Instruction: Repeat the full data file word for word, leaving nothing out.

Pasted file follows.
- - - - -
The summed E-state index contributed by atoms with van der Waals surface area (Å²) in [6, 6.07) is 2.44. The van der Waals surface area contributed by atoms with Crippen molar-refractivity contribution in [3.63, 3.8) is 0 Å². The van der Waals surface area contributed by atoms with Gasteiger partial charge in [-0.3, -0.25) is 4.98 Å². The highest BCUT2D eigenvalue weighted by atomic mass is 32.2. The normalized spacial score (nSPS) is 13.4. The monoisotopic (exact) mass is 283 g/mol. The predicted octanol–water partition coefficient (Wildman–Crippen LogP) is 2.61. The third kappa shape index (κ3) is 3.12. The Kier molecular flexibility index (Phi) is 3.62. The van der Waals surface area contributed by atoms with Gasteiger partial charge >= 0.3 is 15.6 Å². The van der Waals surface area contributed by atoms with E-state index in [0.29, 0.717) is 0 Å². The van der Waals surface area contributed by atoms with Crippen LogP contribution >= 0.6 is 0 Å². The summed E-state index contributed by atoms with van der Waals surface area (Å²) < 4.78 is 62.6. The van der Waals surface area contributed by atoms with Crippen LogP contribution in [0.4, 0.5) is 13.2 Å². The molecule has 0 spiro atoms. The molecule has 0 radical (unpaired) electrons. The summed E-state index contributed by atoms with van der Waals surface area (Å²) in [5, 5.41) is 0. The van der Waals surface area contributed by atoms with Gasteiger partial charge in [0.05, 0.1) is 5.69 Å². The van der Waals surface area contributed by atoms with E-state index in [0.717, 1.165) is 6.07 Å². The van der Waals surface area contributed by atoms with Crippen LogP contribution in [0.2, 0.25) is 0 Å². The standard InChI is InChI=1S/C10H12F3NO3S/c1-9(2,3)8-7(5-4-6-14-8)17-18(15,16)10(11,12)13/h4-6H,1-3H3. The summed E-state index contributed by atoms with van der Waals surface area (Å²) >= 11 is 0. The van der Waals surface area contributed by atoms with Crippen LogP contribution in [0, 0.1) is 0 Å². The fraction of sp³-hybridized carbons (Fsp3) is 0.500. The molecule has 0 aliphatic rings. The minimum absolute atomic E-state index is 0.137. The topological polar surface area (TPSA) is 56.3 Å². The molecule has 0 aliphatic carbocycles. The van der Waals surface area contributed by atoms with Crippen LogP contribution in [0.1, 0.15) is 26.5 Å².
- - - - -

The summed E-state index contributed by atoms with van der Waals surface area (Å²) in [6, 6.07) is 2.44. The van der Waals surface area contributed by atoms with Crippen molar-refractivity contribution in [3.63, 3.8) is 0 Å². The van der Waals surface area contributed by atoms with Gasteiger partial charge in [-0.3, -0.25) is 4.98 Å². The highest BCUT2D eigenvalue weighted by atomic mass is 32.2. The normalized spacial score (nSPS) is 13.4. The monoisotopic (exact) mass is 283 g/mol. The predicted octanol–water partition coefficient (Wildman–Crippen LogP) is 2.61. The third kappa shape index (κ3) is 3.12. The Kier molecular flexibility index (Phi) is 3.62. The van der Waals surface area contributed by atoms with Gasteiger partial charge >= 0.3 is 15.6 Å². The van der Waals surface area contributed by atoms with E-state index in [0.29, 0.717) is 0 Å². The van der Waals surface area contributed by atoms with Crippen LogP contribution >= 0.6 is 0 Å². The summed E-state index contributed by atoms with van der Waals surface area (Å²) < 4.78 is 62.6. The van der Waals surface area contributed by atoms with Crippen LogP contribution in [0.4, 0.5) is 13.2 Å². The molecule has 0 spiro atoms. The molecule has 0 radical (unpaired) electrons. The summed E-state index contributed by atoms with van der Waals surface area (Å²) in [5, 5.41) is 0. The van der Waals surface area contributed by atoms with Gasteiger partial charge in [0.05, 0.1) is 5.69 Å². The van der Waals surface area contributed by atoms with E-state index in [0.717, 1.165) is 6.07 Å². The van der Waals surface area contributed by atoms with Crippen LogP contribution in [0.2, 0.25) is 0 Å². The standard InChI is InChI=1S/C10H12F3NO3S/c1-9(2,3)8-7(5-4-6-14-8)17-18(15,16)10(11,12)13/h4-6H,1-3H3. The summed E-state index contributed by atoms with van der Waals surface area (Å²) >= 11 is 0. The van der Waals surface area contributed by atoms with Crippen LogP contribution in [0, 0.1) is 0 Å². The fraction of sp³-hybridized carbons (Fsp3) is 0.500. The molecule has 0 aliphatic rings. The minimum absolute atomic E-state index is 0.137. The topological polar surface area (TPSA) is 56.3 Å². The molecule has 0 aliphatic carbocycles. The van der Waals surface area contributed by atoms with Crippen LogP contribution in [0.1, 0.15) is 26.5 Å².